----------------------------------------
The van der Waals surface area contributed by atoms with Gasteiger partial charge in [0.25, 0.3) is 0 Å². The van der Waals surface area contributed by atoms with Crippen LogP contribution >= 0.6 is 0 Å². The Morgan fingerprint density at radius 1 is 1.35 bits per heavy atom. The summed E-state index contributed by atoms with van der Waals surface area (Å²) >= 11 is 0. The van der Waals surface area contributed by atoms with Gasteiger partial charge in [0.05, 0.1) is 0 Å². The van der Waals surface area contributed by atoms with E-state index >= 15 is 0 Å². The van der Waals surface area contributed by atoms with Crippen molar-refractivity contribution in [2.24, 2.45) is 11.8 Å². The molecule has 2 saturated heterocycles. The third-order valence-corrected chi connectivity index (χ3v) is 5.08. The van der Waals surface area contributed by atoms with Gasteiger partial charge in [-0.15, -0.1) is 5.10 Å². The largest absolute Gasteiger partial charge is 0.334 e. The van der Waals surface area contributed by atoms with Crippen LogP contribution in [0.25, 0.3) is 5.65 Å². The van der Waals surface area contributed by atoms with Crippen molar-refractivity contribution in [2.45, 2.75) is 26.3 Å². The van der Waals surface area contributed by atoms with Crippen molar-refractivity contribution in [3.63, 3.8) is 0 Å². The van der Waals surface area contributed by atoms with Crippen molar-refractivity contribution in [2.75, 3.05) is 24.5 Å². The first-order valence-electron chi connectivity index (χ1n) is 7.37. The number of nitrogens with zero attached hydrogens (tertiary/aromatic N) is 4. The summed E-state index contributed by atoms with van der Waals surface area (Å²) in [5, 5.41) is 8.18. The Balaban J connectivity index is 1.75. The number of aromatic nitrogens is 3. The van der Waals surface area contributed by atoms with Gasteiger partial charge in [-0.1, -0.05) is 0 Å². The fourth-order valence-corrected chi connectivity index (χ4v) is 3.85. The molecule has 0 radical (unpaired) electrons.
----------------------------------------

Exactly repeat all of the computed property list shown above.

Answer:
The van der Waals surface area contributed by atoms with Gasteiger partial charge in [0.25, 0.3) is 0 Å². The van der Waals surface area contributed by atoms with Crippen LogP contribution >= 0.6 is 0 Å². The Morgan fingerprint density at radius 1 is 1.35 bits per heavy atom. The summed E-state index contributed by atoms with van der Waals surface area (Å²) >= 11 is 0. The van der Waals surface area contributed by atoms with Gasteiger partial charge in [0.05, 0.1) is 0 Å². The van der Waals surface area contributed by atoms with E-state index >= 15 is 0 Å². The van der Waals surface area contributed by atoms with Crippen molar-refractivity contribution in [2.24, 2.45) is 11.8 Å². The molecule has 2 saturated heterocycles. The third-order valence-corrected chi connectivity index (χ3v) is 5.08. The van der Waals surface area contributed by atoms with Gasteiger partial charge in [-0.15, -0.1) is 5.10 Å². The largest absolute Gasteiger partial charge is 0.334 e. The van der Waals surface area contributed by atoms with Crippen LogP contribution in [0.25, 0.3) is 5.65 Å². The van der Waals surface area contributed by atoms with Crippen molar-refractivity contribution in [2.45, 2.75) is 26.3 Å². The van der Waals surface area contributed by atoms with Crippen molar-refractivity contribution in [3.63, 3.8) is 0 Å². The van der Waals surface area contributed by atoms with Crippen molar-refractivity contribution in [2.75, 3.05) is 24.5 Å². The first-order valence-electron chi connectivity index (χ1n) is 7.37. The number of nitrogens with zero attached hydrogens (tertiary/aromatic N) is 4. The summed E-state index contributed by atoms with van der Waals surface area (Å²) in [5, 5.41) is 8.18. The Balaban J connectivity index is 1.75. The number of aromatic nitrogens is 3. The van der Waals surface area contributed by atoms with Gasteiger partial charge in [-0.1, -0.05) is 0 Å². The fourth-order valence-corrected chi connectivity index (χ4v) is 3.85. The molecule has 0 radical (unpaired) electrons.